Readers of this blog should be intimately familiar with federal pay-to-play provisions such as SEC Rule 206(4)-5, MSRB Rule G-37, and CFTC Rule 23.451, which prohibit “covered” investment, municipal finance and swap firms, their covered employees, and any political action committees (PACs) under their control from making, soliciting or coordinating contributions on behalf of covered officials. New Jersey Officials covered under these rules include Governor Christie (who appoints individuals to the State Investment Council and other entities that may select an investment adviser or issue municipal bonds) and various other county and local elected officials who have the authority to directly or indirectly select or influence the hiring of governmental investment advisers, municipal securities dealers, or governmental special entity swap dealers.

Due to these federally-imposed restrictions, potentially-covered firms, employees and their PACs should think carefully about the pay-to-play consequences of engaging politically on behalf of the Governor or any other covered elected officials or candidates for elected office. After all, anything more than a de minimis contribution to a covered official or candidate by an investment adviser, municipal securities dealer, swap dealer or affiliate can lead to a two year ban on the receipt of compensation for services provided to state or local government. Contribution solicitation or coordination activities by covered firms and their affiliates can also lead to similar disqualifications from government engagements.

Federal pay-to-play rules, however, do not represent the only potential political activity traps awaiting those who do business with state and local governments in New Jersey. Existing or prospective government contractors must also be weary of the expansive pay-to-play framework in place at the state, county and municipality levels in the Garden State. At the state level, pay-to-play restrictions set forth in N.J.P.S. §19:44A et seq., N.J.A.C. §19:25-24 et seq., and the provisions of Executive Orders #117 & #118 effectively limit the political giving and fundraising abilities of commercial entities and associated individuals that do business with state government, the state legislature, and various county and municipal governments.

These rules limit political activity by banning certain prospective contractors from entering into agreements with the state if their business entities have solicited or made more than de minimis contributions to candidates for Governor or Lieutenant Governor, or to any legislative leadership committee or state/county/municipal party committee within 18 months of commencing negotiations for a contract or agreement. The state pay-to-play provisions also prohibit existing government contractors from soliciting or contributing money to the same covered officials and committees during the life of their contract or agreement. Additional restrictions likewise limit the political donations and solicitations of state-legislative, county and municipal contractors to de minimis levels within 12 months of seeking a government contract or agreement and during the life of such contract or agreement when the contributions or solicitations involve covered officials. In certain settings, state law also places similar restrictions on redevelopment contractors and individuals or entities that seek to evade the normal pay-to-play rules through indirect, earmarked contributions to covered officials via intermediary groups.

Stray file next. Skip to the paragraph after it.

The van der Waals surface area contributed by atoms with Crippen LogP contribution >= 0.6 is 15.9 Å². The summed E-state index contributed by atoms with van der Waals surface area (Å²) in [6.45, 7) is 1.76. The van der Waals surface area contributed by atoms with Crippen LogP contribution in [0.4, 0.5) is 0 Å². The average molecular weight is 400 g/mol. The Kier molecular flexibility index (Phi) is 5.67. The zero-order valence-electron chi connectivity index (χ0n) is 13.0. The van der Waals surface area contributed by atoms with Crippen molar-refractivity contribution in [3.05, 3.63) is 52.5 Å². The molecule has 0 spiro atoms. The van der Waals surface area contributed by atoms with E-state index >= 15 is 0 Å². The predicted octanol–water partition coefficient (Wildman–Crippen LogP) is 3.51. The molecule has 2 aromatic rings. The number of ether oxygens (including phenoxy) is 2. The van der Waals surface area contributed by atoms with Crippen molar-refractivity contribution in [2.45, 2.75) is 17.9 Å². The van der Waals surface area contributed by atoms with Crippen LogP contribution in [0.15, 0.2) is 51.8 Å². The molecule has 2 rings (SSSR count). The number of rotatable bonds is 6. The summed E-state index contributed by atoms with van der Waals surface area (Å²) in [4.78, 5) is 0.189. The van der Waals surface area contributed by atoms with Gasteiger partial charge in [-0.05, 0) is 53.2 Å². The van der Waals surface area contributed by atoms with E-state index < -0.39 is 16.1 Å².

As a result of these restrictions, a wide range of “business entities” and affiliated individuals must weigh whether New Jersey political engagement is worth the potential cost of losing business opportunities with state, county and municipal governments. Potential affected parties include corporations and their officers, partnerships and their partners, LLPs and their partners, professional corporations and their shareholders or officers, LLCs and their members, sole proprietorships and their proprietors, and other organizations and their principals/officers/partners. Directly or indirectly controlled subsidiaries of such business entities, PACs and SSFs directly or indirectly controlled by such business entities, and the spouses and dependent children of affiliated individuals also face a similar dilemma.

Add to this mix the hodgepodge of unique county and municipal pay-to-play provisions layered on top of the statewide rules, and New Jersey political engagement becomes a very risky proposition for potential or existing government contractors, investment advisers, municipal securities professionals, swap dealers, and others who do a great deal of business with government. As such, before our readers dive headlong into political engagement in New Jersey this cycle, it is imperative that they seek out experienced political law counsel and stay tuned for our latest updates from the Garden State.

And for those sticking to donut donations this year, be sure to keep your in-kind contribution of Krispy Kremes to de minimis levels and pay-to-play compliant.

Dollars to Donuts…Federal and State Pay-to-Play Rules Make 2013 New Jersey Political Engagement a Veritable Minefield for Current and Prospective Government Contractors, Investment Advisers, Municipal Securities Professionals and Swap Dealers